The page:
Form & Fitness Q & A
Got a question about fitness, training, recovery from injury or a related subject? Drop us a line at firstname.lastname@example.org. Please include as much information about yourself as possible, including your age, sex, and type of racing or riding. Due to the volume of questions we receive, we regret that we are unable to answer them all.
Carrie Cheadle, MA (www.carriecheadle.com) is a Sports Psychology consultant who has dedicated her career to helping athletes of all ages and abilities perform to their potential. Carrie specialises in working with cyclists, in disciplines ranging from track racing to mountain biking. She holds a bachelors degree in Psychology from Sonoma State University as well as a masters degree in Sport Psychology from John F. Kennedy University.
Jon Heidemann (www.peaktopeaktraining.com) is a USAC Elite Certified cycling coach with a BA in Health Sciences from the University of Wyoming. The 2001 Masters National Road Champion has competed at the Elite level nationally and internationally for over 14 years. As co-owner of Peak to Peak Training Systems, Jon has helped athletes of all ages earn over 84 podium medals at National & World Championship events during the past 8 years.
Dave Palese (www.davepalese.com) is a USA Cycling licensed coach and masters' class road racer with 16 years' race experience. He coaches racers and riders of all abilities from his home in southern Maine, USA, where he lives with his wife Sheryl, daughter Molly, and two cats, Miranda and Mu-Mu.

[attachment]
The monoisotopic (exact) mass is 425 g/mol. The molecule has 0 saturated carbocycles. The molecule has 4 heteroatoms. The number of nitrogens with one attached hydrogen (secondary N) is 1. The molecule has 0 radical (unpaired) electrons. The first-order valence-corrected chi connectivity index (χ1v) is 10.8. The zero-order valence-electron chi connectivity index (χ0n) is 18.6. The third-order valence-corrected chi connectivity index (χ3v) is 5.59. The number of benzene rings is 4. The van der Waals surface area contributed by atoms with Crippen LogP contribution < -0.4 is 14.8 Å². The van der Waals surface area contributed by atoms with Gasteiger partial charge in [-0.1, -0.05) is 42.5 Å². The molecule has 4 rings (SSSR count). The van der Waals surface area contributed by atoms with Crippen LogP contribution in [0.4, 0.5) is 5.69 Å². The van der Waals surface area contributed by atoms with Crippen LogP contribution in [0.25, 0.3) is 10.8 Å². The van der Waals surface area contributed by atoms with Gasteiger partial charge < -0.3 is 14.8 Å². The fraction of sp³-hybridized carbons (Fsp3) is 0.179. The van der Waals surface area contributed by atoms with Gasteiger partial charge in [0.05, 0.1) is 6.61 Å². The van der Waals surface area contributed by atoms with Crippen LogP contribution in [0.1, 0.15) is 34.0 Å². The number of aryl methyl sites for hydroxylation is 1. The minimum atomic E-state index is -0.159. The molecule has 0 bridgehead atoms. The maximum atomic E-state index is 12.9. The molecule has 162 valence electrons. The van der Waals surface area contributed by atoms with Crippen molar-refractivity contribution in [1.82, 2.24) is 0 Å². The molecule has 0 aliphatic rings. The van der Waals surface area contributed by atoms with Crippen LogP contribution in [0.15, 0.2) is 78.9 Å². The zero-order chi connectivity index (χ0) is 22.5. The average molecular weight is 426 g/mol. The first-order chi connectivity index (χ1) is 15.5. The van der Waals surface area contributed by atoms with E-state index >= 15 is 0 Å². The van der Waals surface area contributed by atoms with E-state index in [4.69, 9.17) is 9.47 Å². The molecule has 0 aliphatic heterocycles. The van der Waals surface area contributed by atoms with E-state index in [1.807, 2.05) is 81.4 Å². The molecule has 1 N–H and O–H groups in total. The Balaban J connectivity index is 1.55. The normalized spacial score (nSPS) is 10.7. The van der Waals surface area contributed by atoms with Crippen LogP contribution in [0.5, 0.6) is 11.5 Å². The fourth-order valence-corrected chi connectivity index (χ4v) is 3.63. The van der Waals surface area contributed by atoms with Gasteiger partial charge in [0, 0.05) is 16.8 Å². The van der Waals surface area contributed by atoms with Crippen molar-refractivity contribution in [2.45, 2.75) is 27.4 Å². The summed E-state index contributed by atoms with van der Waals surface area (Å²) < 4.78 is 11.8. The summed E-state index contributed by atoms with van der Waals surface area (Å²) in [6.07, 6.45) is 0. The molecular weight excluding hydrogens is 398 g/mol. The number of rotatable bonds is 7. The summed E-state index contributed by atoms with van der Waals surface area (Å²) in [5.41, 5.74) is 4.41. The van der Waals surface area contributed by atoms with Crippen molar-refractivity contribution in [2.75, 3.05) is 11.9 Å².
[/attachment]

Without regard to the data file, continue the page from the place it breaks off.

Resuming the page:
Kelby Bethards, MD received a Bachelor of Science in Electrical Engineering from Iowa State University (1994) before obtaining an M.D. from the University of Iowa College of Medicine in 2000. Has been a racing cyclist 'on and off' for 20 years, and when time allows, he races Cat 3 and 35+. He is a team physician for two local Ft Collins, CO, teams, and currently works Family Practice in multiple settings: rural, urgent care, inpatient and the like.
Fiona Lockhart (www.trainright.com) is a USA Cycling Expert Coach, and holds certifications from USA Weightlifting (Sports Performance Coach), the National Strength and Conditioning Association (Certified Strength and Conditioning Coach), and the National Academy for Sports Nutrition (Primary Sports Nutritionist). She is the Sports Science Editor for Carmichael Training Systems, and has been working in the strength and conditioning and endurance sports fields for over 10 years; she's also a competitive mountain biker.
Eddie Monnier (www.velo-fit.com) is a USA Cycling certified Elite Coach and a Category II racer. He holds undergraduate degrees in anthropology (with departmental honors) and philosophy from Emory University and an MBA from The Wharton School of Business.
Eddie is a proponent of training with power. He coaches cyclists (track, road and mountain bike) of all abilities and with wide ranging goals (with and without power meters). He uses internet tools to coach riders from any geography.
David Fleckenstein, MPT (www.physiopt.com) is a physical therapist practicing in Boise, ID. His clients have included World and U.S. champions, Olympic athletes and numerous professional athletes. He received his B.S. in Biology/Genetics from Penn State and his Master's degree in Physical Therapy from Emory University. He specializes in manual medicine treatment and specific retraining of spine and joint stabilization musculature. He is a former Cat I road racer and Expert mountain biker.
Since 1986 Steve Hogg (www.cyclefitcentre.com) has owned and operated Pedal Pushers, a cycle shop specialising in rider positioning and custom bicycles. In that time he has positioned riders from all cycling disciplines and of all levels of ability with every concievable cycling problem. Clients range from recreational riders and riders with disabilities to World and National champions.
Current riders that Steve has positioned include Davitamon-Lotto's Nick Gates, Discovery's Hayden Roulston, National Road Series champion, Jessica Ridder and National and State Time Trial champion, Peter Milostic.